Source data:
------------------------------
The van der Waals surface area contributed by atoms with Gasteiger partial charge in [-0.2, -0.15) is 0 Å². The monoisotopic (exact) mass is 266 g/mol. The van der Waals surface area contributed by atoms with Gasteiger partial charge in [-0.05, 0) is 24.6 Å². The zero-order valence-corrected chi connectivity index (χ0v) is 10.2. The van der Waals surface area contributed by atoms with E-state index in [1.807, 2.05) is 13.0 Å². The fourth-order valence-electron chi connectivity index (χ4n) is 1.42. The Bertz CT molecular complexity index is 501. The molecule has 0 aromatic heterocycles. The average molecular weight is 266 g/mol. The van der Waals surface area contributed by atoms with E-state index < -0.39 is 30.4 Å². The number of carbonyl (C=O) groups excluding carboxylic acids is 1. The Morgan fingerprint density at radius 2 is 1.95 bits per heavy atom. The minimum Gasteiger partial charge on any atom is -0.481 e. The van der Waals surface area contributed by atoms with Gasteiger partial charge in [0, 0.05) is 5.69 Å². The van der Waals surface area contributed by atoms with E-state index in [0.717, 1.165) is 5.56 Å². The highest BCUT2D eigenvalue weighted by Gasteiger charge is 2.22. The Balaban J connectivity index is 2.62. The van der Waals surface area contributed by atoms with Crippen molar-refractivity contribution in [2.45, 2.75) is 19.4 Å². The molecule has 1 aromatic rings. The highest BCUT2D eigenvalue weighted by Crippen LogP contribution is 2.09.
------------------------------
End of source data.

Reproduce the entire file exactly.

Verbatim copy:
The van der Waals surface area contributed by atoms with Gasteiger partial charge in [-0.2, -0.15) is 0 Å². The monoisotopic (exact) mass is 266 g/mol. The van der Waals surface area contributed by atoms with Gasteiger partial charge in [-0.05, 0) is 24.6 Å². The zero-order valence-corrected chi connectivity index (χ0v) is 10.2. The van der Waals surface area contributed by atoms with E-state index in [1.807, 2.05) is 13.0 Å². The fourth-order valence-electron chi connectivity index (χ4n) is 1.42. The Bertz CT molecular complexity index is 501. The molecule has 0 aromatic heterocycles. The average molecular weight is 266 g/mol. The van der Waals surface area contributed by atoms with E-state index < -0.39 is 30.4 Å². The number of carbonyl (C=O) groups excluding carboxylic acids is 1. The Morgan fingerprint density at radius 2 is 1.95 bits per heavy atom. The minimum Gasteiger partial charge on any atom is -0.481 e. The van der Waals surface area contributed by atoms with Gasteiger partial charge in [0, 0.05) is 5.69 Å². The van der Waals surface area contributed by atoms with E-state index in [0.717, 1.165) is 5.56 Å². The highest BCUT2D eigenvalue weighted by Gasteiger charge is 2.22. The Balaban J connectivity index is 2.62. The van der Waals surface area contributed by atoms with Crippen molar-refractivity contribution in [2.45, 2.75) is 19.4 Å². The molecule has 1 aromatic rings. The highest BCUT2D eigenvalue weighted by Crippen LogP contribution is 2.09.